Copyright (c) SEMM NL All rights reserved.
Author : Paul Hamaker. Part of JavaLessons.com
It's best to leave authentication + authorization up to the application server, so this boils down to doing a bit of configuring.
In the war file we have a logform.html,...
that contains a FORM with two INPUTS by these names.
And this ACTION.
The web.xml file contains the reference to the form,...
in the login-config tag.
The URL /restricted may be accessed by those who have a Role as Toppy,
like the user shimmie .
Provided that shimmie logs in with the correct user name/password combination.
So this login name can be used.
To protect servlet access.
Put jsp-files and html-files that need authorized access in a directory 'restricted' in the .war file.
The database tables excepted, it's all fairly standard up to this point, but further on it's really up to the vendors.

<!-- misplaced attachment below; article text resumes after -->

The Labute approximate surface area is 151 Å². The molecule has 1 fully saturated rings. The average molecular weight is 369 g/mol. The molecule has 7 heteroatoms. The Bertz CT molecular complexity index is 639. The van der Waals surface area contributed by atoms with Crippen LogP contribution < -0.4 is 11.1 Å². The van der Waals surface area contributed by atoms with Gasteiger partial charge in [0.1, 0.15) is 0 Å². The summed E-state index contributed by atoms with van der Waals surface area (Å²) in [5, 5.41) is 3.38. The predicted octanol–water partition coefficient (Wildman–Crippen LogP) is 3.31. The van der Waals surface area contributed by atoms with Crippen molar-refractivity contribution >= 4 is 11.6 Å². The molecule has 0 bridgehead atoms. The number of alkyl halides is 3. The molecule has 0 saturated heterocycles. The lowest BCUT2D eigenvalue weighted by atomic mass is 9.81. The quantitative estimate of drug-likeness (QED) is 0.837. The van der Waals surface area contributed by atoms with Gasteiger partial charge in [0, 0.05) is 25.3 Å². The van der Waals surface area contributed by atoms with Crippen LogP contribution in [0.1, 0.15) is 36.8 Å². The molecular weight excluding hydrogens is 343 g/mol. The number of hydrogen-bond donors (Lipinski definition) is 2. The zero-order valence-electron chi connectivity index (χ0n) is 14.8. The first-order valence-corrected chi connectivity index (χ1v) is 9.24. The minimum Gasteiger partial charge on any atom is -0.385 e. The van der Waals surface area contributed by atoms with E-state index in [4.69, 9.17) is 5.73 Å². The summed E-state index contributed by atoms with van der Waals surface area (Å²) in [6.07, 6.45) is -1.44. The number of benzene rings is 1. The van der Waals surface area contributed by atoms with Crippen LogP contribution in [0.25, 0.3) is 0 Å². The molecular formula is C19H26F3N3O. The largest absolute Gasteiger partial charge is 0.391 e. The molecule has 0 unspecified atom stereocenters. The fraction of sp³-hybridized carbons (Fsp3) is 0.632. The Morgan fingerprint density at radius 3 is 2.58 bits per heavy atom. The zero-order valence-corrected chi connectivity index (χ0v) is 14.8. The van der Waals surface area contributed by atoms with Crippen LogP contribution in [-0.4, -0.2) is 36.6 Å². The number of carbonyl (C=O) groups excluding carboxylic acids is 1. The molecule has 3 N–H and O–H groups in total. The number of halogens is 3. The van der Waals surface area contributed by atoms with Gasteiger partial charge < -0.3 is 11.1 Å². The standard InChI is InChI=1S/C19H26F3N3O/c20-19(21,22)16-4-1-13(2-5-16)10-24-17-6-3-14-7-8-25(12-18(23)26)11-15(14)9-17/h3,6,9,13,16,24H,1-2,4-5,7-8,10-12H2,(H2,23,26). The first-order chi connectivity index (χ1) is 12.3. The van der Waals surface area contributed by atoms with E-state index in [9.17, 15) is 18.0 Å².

The JBoss link, for example, is in JBoss's login-config.xml.
linked to the .war though the domain-name in jboss-web.xml, present in the .war .
Websphere, on the other hand, let's you map a Role, like our Toppy, to users/groups in the system's user registry through its Administrative Console.
All data transferred, including the username/password, can be intercepted. A smart thing to do is to configure the HTTP-server to support SSL, so the HTTPS protocol can be used and all data is encrypted before transferring.
Regular HTTP-authentication can be used, too
Use BASIC or DIGEST instead of FORM, resulting in a browser authentication window being presented to the user.
Where the usernames, passwords etc. have to be stored, is server-specific. Apache expects them in a .htpasswds directory.
With DIGEST the username+password are sent encrypted. NOT THE ACTUAL DATA HOWEVER ! For this you need HTTPS, SSL.
JAAS, Java Authentication and Authorization Service.